Why Rape Law Revisions should be Consistent with Anderson’s Negotiation Model

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Emma Jervis


In this essay I argue that the current law structure unobjectionably fails to protect women against cases of rape and needs reform. I further maintain that Anderson’s suggestion of ‘negotiation consent’ is the most appropriate line of reform, and I will defend her proposal in the face of potential objections. The current rape law in the UK was implemented in 2003, which revised previous laws firstly defined in the Sexual Offenses Act of 1953. Despite the ostensibly ‘objective’ nature of this law, which will be further examined in this essay, many feminist philosophers have noted the biases within the law which favour male interests. This essay explores the present issues within UK law, as well as our current understandings of what constitutes ‘a reasonable belief of consent’, that fail to protect women in instances of rape. This foundational attitude towards such matters influence performative revision models, such as the No Model and the Yes model, which I consider within this essay. Yet the inadequacies of such approaches, as I demonstrate, mirror some of the current issues with rape law in the UK today; such as the lack of recognition of men’s frequent inability to interpret women’s nonverbal behaviour and disregard for instances where one person changes their mind.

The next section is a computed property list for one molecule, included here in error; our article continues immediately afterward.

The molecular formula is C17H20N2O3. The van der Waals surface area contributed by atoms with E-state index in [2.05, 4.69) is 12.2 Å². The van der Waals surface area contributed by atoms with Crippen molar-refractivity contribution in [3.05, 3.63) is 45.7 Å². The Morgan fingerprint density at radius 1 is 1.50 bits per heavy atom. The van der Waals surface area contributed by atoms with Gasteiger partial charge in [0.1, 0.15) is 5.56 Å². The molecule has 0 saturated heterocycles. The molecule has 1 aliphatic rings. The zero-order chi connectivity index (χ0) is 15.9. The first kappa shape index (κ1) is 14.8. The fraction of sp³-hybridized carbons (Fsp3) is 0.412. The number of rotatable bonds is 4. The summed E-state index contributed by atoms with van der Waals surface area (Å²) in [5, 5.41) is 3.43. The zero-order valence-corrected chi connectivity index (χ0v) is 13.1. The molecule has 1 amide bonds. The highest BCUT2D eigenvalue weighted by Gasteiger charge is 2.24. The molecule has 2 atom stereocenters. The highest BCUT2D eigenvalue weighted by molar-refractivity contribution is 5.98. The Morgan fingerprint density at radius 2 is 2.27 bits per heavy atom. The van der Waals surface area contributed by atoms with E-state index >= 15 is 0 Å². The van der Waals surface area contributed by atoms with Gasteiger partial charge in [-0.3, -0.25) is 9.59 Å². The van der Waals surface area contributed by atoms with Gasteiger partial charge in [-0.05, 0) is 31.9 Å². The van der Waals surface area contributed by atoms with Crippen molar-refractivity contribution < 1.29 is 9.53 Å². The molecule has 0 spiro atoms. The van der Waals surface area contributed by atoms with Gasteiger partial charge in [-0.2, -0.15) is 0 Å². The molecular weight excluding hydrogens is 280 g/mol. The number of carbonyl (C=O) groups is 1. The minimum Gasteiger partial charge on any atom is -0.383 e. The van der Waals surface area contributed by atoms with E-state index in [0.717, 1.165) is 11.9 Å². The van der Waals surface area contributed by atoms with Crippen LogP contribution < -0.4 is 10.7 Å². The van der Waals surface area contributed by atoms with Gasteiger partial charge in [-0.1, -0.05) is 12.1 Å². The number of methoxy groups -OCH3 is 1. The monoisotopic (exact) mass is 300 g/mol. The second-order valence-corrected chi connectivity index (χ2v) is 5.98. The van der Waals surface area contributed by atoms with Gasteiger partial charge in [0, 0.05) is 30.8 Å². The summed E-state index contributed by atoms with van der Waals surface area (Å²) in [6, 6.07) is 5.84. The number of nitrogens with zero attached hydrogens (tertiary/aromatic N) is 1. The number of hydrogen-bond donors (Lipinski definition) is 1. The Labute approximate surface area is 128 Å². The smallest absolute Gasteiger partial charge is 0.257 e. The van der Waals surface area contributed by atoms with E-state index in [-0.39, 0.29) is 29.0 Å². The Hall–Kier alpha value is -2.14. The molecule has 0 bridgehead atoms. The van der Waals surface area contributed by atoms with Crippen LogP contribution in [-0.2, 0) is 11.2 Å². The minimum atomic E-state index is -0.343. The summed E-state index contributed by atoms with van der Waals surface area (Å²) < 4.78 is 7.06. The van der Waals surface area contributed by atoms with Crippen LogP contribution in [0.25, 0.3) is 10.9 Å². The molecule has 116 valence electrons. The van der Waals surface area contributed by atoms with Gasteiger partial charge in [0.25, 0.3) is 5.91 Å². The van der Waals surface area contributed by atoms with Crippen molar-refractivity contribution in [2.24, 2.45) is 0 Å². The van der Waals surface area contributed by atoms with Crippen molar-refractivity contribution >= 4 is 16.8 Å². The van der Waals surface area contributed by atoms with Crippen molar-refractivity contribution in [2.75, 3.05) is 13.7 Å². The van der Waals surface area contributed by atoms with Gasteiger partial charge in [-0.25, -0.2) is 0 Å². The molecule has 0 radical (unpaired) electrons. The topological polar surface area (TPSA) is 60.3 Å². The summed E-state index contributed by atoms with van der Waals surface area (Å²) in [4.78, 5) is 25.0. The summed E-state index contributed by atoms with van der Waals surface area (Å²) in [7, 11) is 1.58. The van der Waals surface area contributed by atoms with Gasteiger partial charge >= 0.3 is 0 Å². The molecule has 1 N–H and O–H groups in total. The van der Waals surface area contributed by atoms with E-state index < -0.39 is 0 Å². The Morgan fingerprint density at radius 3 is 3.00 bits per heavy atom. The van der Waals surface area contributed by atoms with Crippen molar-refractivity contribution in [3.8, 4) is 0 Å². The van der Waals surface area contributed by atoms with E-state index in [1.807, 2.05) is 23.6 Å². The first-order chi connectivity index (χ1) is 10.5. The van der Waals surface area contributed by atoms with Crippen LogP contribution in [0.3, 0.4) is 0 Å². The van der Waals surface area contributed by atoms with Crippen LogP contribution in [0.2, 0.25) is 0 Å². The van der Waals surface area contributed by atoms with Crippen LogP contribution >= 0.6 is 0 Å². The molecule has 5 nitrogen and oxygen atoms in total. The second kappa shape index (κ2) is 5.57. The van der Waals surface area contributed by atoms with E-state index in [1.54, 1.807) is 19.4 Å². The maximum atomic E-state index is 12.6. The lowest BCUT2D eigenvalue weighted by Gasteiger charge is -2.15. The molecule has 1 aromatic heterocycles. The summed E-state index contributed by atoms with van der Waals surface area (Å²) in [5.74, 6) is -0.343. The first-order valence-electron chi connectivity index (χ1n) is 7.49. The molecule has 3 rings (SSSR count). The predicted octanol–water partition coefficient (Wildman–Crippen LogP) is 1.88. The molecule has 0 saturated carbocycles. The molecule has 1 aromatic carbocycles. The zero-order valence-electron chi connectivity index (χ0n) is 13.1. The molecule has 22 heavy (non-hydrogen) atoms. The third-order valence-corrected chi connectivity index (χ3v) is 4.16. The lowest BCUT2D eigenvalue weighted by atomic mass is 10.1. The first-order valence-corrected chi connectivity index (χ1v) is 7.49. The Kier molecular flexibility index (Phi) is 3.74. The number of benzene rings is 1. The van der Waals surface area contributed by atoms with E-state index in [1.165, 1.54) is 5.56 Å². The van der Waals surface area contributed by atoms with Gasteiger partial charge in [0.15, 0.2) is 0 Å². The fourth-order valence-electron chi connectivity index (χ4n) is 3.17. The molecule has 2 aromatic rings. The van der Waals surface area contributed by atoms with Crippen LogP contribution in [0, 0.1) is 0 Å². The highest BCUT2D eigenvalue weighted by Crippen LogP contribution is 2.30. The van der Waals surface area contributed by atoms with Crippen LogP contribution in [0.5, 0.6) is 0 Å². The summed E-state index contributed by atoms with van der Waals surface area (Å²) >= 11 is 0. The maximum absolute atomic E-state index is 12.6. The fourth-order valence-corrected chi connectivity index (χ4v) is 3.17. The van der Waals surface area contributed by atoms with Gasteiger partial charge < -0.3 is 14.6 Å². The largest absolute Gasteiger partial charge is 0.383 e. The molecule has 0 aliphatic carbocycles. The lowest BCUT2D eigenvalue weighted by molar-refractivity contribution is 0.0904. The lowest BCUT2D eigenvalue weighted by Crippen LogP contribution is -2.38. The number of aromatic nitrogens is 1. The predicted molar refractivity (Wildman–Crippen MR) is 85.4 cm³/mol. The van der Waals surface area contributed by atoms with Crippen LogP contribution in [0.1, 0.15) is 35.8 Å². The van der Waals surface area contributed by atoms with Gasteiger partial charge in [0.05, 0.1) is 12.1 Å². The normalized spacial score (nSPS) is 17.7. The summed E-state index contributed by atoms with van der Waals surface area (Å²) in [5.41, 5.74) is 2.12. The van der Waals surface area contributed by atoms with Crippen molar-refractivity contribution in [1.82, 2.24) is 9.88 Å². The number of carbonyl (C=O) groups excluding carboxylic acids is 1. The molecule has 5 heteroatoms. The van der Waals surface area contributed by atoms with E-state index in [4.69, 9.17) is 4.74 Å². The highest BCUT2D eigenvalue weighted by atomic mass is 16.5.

Furthermore, I advocate for Anderson’s proposal of the negotiation model as an alternative reform of the law as well as society’s attitude towards sex and how consent can be clearly obtained. This model, when legally applied, will not only legally protect women in cases of rape, but eventually protect them from the present societal norms that perpetuate the imminent risk of rape and sexual exploitation.

 Through making the act of negotiation a legal requirement, I maintain that there would be a ‘ripple effect’ throughout society that would, eventually, lead to a change in public expectations of men and women.

Anderson’s emphasis on either party being able to initiate the negotiation establishes a much more open-minded attitude towards gender roles and expectations of individuals based on their gender. This is the greatest strength of Anderson’s argument, as this equality-driven initiative would eventually seep into society’s wider expectations of individuals when initiating sex, and create a world where understanding what the other person is anticipating in a sexual situation is the norm.


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